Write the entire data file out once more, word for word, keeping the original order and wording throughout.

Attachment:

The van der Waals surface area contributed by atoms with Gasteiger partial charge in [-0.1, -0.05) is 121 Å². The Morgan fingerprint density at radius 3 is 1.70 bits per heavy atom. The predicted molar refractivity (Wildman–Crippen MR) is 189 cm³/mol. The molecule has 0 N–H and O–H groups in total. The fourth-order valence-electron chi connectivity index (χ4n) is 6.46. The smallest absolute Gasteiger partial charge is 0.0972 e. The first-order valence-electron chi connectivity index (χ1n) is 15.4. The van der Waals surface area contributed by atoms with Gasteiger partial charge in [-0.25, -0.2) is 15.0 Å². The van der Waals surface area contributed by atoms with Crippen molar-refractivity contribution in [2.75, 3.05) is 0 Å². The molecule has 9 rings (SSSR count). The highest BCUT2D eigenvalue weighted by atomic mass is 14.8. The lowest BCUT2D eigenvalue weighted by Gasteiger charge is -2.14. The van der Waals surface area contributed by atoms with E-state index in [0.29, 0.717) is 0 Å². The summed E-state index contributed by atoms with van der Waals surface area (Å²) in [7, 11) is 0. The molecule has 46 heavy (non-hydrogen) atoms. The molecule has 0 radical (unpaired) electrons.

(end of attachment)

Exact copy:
The van der Waals surface area contributed by atoms with Gasteiger partial charge in [-0.1, -0.05) is 121 Å². The Morgan fingerprint density at radius 3 is 1.70 bits per heavy atom. The predicted molar refractivity (Wildman–Crippen MR) is 189 cm³/mol. The molecule has 0 N–H and O–H groups in total. The fourth-order valence-electron chi connectivity index (χ4n) is 6.46. The smallest absolute Gasteiger partial charge is 0.0972 e. The first-order valence-electron chi connectivity index (χ1n) is 15.4. The van der Waals surface area contributed by atoms with Gasteiger partial charge in [-0.25, -0.2) is 15.0 Å². The van der Waals surface area contributed by atoms with Crippen molar-refractivity contribution in [2.75, 3.05) is 0 Å². The molecule has 9 rings (SSSR count). The highest BCUT2D eigenvalue weighted by atomic mass is 14.8. The lowest BCUT2D eigenvalue weighted by Gasteiger charge is -2.14. The van der Waals surface area contributed by atoms with E-state index in [0.29, 0.717) is 0 Å². The summed E-state index contributed by atoms with van der Waals surface area (Å²) in [7, 11) is 0. The molecule has 46 heavy (non-hydrogen) atoms. The molecule has 0 radical (unpaired) electrons.